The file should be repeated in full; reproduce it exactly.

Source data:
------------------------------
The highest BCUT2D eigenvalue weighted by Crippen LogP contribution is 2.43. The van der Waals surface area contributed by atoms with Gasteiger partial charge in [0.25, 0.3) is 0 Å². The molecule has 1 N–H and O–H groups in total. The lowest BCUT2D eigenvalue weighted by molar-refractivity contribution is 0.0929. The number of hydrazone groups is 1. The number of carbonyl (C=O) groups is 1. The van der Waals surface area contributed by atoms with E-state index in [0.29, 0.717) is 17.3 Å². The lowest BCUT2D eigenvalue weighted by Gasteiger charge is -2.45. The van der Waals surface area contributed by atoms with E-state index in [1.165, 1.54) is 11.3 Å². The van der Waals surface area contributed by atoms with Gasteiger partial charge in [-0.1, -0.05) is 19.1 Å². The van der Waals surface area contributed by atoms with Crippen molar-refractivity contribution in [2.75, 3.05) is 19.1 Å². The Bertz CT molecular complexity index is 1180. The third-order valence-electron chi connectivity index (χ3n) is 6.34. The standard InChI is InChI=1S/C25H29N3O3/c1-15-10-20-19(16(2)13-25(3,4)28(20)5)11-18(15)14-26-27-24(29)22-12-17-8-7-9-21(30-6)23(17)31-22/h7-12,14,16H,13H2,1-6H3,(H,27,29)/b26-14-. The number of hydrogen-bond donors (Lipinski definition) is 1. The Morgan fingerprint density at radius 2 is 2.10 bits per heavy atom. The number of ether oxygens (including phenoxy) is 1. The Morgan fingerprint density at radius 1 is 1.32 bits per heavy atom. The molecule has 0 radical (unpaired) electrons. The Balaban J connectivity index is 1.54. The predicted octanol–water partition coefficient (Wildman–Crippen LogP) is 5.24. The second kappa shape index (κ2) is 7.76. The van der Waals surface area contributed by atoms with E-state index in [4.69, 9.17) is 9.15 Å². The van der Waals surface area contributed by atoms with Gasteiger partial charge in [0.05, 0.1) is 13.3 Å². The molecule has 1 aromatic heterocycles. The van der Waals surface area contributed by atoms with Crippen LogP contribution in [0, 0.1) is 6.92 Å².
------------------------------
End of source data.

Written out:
The highest BCUT2D eigenvalue weighted by Crippen LogP contribution is 2.43. The van der Waals surface area contributed by atoms with Gasteiger partial charge in [0.25, 0.3) is 0 Å². The molecule has 1 N–H and O–H groups in total. The lowest BCUT2D eigenvalue weighted by molar-refractivity contribution is 0.0929. The number of hydrazone groups is 1. The number of carbonyl (C=O) groups is 1. The van der Waals surface area contributed by atoms with E-state index in [0.29, 0.717) is 17.3 Å². The lowest BCUT2D eigenvalue weighted by Gasteiger charge is -2.45. The van der Waals surface area contributed by atoms with E-state index in [1.165, 1.54) is 11.3 Å². The van der Waals surface area contributed by atoms with Gasteiger partial charge in [-0.1, -0.05) is 19.1 Å². The van der Waals surface area contributed by atoms with Crippen molar-refractivity contribution in [2.75, 3.05) is 19.1 Å². The Bertz CT molecular complexity index is 1180. The third-order valence-electron chi connectivity index (χ3n) is 6.34. The standard InChI is InChI=1S/C25H29N3O3/c1-15-10-20-19(16(2)13-25(3,4)28(20)5)11-18(15)14-26-27-24(29)22-12-17-8-7-9-21(30-6)23(17)31-22/h7-12,14,16H,13H2,1-6H3,(H,27,29)/b26-14-. The number of hydrogen-bond donors (Lipinski definition) is 1. The Morgan fingerprint density at radius 2 is 2.10 bits per heavy atom. The number of ether oxygens (including phenoxy) is 1. The Morgan fingerprint density at radius 1 is 1.32 bits per heavy atom. The molecule has 0 radical (unpaired) electrons. The Balaban J connectivity index is 1.54. The predicted octanol–water partition coefficient (Wildman–Crippen LogP) is 5.24. The second kappa shape index (κ2) is 7.76. The van der Waals surface area contributed by atoms with E-state index in [4.69, 9.17) is 9.15 Å². The van der Waals surface area contributed by atoms with Gasteiger partial charge in [0.05, 0.1) is 13.3 Å². The molecule has 1 aromatic heterocycles. The van der Waals surface area contributed by atoms with Crippen LogP contribution in [0, 0.1) is 6.92 Å².